Whisky Magazine Issue 74
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Ian Wisniewski looks at the turbulent world of barley.
With production levels rising at various distilleries, the industry accounted for 479,000 tonnes of barley in 2007, compared to 442,000 tonnes in 2006, and 409,000 tonnes in 2005, according to The Scotch Whisky Association.
Meanwhile, the price per tonne was £80-90 in 2005, and £90 a tonne in 2006.But after the 2007 harvest prices changed dramatically, soaring to more than £200 a tonne.
“After two very poor world harvests, there were no cereal stocks to fall back on.Processors went into 2007 without having enough carry over stock to see them through until the new crop was available for malting.This is usually six weeks after harvest, around the beginning of November, so the price soared as buyers chased what little free market barley was available,” says Dr Bill Crilly of The Edrington Group.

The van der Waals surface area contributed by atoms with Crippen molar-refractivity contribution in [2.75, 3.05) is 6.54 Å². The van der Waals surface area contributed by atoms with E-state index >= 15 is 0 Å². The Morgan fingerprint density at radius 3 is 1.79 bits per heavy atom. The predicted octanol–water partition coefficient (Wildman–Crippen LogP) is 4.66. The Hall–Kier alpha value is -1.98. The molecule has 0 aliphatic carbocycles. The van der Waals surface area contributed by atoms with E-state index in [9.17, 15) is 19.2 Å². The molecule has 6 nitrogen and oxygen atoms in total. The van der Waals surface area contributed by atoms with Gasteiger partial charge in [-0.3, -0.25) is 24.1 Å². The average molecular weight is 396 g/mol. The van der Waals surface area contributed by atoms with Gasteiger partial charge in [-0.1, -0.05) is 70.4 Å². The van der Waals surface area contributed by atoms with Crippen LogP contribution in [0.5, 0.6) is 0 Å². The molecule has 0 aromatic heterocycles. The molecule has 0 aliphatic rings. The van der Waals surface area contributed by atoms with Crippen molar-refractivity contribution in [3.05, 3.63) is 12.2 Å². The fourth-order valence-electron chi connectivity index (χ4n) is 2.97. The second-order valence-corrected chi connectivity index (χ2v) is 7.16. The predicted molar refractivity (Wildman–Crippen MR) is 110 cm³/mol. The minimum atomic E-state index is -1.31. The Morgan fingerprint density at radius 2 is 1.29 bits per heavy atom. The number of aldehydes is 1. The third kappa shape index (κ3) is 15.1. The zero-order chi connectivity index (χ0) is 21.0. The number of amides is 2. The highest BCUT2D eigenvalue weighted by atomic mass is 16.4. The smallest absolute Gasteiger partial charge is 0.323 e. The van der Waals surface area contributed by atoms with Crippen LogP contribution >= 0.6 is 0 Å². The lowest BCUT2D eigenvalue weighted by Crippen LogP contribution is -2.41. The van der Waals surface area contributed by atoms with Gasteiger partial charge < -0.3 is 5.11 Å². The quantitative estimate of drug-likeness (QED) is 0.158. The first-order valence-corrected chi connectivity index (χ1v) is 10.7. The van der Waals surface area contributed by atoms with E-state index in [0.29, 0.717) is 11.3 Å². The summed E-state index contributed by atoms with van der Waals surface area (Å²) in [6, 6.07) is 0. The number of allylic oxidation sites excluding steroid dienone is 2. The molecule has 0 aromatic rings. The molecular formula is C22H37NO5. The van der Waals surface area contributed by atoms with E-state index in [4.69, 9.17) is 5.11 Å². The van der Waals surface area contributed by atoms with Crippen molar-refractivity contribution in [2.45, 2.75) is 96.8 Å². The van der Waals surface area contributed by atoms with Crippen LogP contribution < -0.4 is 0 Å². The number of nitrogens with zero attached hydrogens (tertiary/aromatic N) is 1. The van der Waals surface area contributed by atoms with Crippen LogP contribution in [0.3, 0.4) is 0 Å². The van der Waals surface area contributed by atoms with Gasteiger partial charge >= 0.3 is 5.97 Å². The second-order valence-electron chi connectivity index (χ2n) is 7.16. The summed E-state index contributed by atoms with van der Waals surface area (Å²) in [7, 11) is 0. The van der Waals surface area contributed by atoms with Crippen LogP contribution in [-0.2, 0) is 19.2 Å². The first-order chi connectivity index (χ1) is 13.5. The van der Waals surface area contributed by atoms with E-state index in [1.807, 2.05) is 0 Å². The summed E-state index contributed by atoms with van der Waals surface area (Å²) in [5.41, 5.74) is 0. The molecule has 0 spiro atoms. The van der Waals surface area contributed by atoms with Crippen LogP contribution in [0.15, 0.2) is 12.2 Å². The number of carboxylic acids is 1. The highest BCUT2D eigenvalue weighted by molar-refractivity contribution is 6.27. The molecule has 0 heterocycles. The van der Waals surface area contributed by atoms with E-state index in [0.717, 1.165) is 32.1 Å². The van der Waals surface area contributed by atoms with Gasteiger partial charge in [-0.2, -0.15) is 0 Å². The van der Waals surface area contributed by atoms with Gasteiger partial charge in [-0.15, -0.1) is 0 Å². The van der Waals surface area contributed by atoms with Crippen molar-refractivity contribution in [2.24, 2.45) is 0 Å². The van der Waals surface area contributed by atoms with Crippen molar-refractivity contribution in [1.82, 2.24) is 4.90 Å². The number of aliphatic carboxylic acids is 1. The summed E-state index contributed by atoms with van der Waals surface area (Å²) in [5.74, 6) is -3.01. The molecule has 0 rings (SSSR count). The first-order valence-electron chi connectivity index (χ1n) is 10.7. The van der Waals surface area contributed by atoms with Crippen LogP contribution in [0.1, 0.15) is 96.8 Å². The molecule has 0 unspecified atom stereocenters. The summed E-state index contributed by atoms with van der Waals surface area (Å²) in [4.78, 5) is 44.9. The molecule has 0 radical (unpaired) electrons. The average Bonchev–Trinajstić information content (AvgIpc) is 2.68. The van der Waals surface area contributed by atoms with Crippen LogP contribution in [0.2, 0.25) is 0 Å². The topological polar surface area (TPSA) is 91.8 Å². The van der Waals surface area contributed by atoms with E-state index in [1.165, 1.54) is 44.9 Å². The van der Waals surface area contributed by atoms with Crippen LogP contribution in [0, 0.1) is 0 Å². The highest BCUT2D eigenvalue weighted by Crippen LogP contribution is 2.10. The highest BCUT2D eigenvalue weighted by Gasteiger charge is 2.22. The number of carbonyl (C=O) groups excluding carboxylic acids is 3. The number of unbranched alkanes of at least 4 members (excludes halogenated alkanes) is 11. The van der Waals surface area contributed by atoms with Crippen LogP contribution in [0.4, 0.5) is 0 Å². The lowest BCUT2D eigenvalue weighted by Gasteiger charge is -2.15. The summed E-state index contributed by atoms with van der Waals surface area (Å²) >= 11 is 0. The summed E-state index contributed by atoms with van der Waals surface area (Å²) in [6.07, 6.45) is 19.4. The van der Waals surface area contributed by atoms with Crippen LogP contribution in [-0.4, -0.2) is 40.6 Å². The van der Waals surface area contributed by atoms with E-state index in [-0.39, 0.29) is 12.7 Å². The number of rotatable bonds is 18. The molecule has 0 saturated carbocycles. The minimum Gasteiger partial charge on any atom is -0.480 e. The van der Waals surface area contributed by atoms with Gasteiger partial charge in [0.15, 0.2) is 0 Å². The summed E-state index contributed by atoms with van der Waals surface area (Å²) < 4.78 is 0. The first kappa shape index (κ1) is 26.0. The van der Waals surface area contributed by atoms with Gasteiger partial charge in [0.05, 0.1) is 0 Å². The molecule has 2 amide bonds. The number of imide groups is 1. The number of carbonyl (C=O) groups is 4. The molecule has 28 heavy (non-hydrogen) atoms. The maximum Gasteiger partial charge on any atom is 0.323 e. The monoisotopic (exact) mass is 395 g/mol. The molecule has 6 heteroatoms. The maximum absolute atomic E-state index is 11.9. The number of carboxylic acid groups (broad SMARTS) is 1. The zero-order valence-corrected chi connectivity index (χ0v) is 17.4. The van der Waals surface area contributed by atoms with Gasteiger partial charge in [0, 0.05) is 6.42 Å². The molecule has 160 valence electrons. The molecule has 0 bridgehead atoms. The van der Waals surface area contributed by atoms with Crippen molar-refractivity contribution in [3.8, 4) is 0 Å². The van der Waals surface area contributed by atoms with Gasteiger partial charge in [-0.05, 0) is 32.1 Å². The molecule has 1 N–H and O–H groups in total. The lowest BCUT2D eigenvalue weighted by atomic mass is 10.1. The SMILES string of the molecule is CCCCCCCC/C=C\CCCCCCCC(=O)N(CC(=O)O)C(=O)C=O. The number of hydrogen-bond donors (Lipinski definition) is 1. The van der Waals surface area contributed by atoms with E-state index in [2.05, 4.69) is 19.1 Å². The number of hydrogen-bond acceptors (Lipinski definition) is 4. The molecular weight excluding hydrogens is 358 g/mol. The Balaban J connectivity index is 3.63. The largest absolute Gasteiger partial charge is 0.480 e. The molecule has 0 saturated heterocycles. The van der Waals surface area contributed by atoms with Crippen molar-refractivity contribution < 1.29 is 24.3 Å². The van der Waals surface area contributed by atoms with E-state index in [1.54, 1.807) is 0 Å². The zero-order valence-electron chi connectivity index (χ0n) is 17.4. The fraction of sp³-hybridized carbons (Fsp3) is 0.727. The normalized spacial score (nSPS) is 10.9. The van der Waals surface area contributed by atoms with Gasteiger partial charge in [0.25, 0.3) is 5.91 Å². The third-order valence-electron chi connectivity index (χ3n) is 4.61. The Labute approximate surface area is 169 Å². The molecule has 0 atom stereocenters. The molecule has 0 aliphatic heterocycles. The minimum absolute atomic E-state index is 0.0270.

Another aspect of supply and demand was a sustained decline in the level of barley cultivated in Scotland.
“Prices had been so low that the area of spring barley in Scotland had fallen fairly dramatically, from around 280,000 hectares 10 years ago to around 220,000 hectares in 2007.As you can produce five to six tonnes per hectare that's a lot of barley not being produced.The area of barley cultivation in Scotland has gone up,we think, to around 245,000 hectares this year, but there is still very strong demand, and it depends what happens during the harvest.There could be too much barley around, but we don't think there will be enough of an excess to bring prices down, or no...